Newsroom > DHHS News Release


March 21, 2008

Marla Augustine, Communications and Legislative Services, (402) 471-4047 or


Tuberculosis Cases Declining in State

March 24 is World TB Day

Lincoln—The number of cases of tuberculosis (TB) continues to decline in Nebraska for the third year in a row, according to the Nebraska Department of Health and Human Services. Four years ago, there were 39 new active cases, compared to 25 last year. Over the last five years, 152 active cases of TB have been reported. Nebraska ranks 40 th in the nation for TB.

"TB is a very old disease that is still with us," said Dr. Joann Schaefer, the state’s Chief Medical Officer. "The good news is that most cases can still be treated with the usual antibiotics."

Antibiotics are very effective in treating the disease. However, to be effective, they may need to be taken for six to 12 months.

The Nebraska Tuberculosis Control Program provides surveillance, case management services, laboratory services, medical consultation and education. In 2007, the program provided medication for over 1,000 Nebraska residents with non-active tuberculosis.

The program contracts with local health departments to provide care and follow-up for persons with active disease.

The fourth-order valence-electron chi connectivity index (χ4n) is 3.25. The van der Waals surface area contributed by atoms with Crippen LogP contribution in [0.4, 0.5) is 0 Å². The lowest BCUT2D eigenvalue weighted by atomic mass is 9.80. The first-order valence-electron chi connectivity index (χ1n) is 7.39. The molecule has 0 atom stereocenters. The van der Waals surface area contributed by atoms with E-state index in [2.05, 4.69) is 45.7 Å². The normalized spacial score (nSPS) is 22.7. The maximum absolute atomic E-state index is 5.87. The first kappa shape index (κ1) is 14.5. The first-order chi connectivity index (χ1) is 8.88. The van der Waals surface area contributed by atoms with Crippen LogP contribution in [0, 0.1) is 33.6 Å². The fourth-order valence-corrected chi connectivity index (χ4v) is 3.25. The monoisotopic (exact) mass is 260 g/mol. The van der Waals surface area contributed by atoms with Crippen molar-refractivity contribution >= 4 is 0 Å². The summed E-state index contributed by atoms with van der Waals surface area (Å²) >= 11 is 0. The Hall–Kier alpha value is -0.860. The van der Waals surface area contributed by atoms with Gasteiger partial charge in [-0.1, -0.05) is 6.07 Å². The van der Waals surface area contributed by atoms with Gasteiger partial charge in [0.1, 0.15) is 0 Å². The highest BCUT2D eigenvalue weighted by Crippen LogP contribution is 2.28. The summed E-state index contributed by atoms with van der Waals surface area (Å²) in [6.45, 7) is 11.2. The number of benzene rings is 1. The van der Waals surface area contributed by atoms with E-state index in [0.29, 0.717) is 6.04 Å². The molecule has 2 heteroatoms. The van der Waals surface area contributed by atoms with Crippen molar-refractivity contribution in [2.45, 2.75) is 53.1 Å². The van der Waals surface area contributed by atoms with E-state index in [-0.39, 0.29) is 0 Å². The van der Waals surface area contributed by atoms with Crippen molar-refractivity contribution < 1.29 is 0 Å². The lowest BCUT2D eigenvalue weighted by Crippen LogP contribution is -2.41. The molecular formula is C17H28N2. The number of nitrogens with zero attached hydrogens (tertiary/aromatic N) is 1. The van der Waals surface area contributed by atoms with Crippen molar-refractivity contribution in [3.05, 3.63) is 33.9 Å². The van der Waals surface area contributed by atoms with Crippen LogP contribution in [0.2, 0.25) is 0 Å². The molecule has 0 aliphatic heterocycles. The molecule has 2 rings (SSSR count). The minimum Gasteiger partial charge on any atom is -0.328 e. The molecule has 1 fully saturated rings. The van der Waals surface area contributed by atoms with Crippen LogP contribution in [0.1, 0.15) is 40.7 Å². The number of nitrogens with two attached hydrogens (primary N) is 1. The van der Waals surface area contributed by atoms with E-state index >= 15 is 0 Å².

March 24 is World TB Day because on March 24, 1882, Dr. Robert Koch announced the discovery of the bacterium that causes TB. This achievement was the first step toward developing tools to control the disease.

While here in the United States great progress has been made in addressing this disease, tuberculosis remains one of the world’s great public health threats. Globally, one in three people is infected with TB, and almost two million people die of TB every year.

Tuberculosis is an infectious disease caused by bacteria that usually infect the lungs. When someone with tuberculosis of the lungs coughs or sneezes, TB germs can get into the air and be transmitted to other people. Symptoms of the disease include feeling weak or sick, weight loss, fever, and night sweats. Individuals with TB of the lungs may have coughing and chest pain.

 Anyone can get TB but people who are especially at risk are members of the same household. The greater the degree of personal contact, the greater the risk of acquiring the disease. Also, persons who have health problems that weaken their immune systems, such as HIV and cancer, are at greater risk.

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